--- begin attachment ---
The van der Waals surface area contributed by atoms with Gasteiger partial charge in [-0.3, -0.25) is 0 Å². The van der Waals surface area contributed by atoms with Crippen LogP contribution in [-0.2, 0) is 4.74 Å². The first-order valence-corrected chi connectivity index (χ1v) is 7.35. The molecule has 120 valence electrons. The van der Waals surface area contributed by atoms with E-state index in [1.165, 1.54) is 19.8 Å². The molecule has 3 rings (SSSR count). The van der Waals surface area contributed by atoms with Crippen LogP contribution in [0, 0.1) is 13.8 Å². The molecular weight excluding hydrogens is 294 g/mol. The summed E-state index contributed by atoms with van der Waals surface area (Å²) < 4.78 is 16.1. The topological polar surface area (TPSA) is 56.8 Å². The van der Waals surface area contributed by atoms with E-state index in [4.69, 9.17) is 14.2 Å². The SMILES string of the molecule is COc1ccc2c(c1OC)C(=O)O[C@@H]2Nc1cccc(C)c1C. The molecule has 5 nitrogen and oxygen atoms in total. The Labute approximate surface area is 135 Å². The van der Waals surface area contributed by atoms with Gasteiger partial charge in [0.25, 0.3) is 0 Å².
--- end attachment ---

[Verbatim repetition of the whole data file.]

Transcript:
The van der Waals surface area contributed by atoms with Gasteiger partial charge in [-0.3, -0.25) is 0 Å². The van der Waals surface area contributed by atoms with Crippen LogP contribution in [-0.2, 0) is 4.74 Å². The first-order valence-corrected chi connectivity index (χ1v) is 7.35. The molecule has 120 valence electrons. The van der Waals surface area contributed by atoms with E-state index in [1.165, 1.54) is 19.8 Å². The molecule has 3 rings (SSSR count). The van der Waals surface area contributed by atoms with Crippen LogP contribution in [0, 0.1) is 13.8 Å². The molecular weight excluding hydrogens is 294 g/mol. The summed E-state index contributed by atoms with van der Waals surface area (Å²) < 4.78 is 16.1. The topological polar surface area (TPSA) is 56.8 Å². The van der Waals surface area contributed by atoms with E-state index in [4.69, 9.17) is 14.2 Å². The SMILES string of the molecule is COc1ccc2c(c1OC)C(=O)O[C@@H]2Nc1cccc(C)c1C. The molecule has 5 nitrogen and oxygen atoms in total. The Labute approximate surface area is 135 Å². The van der Waals surface area contributed by atoms with Gasteiger partial charge in [0.25, 0.3) is 0 Å².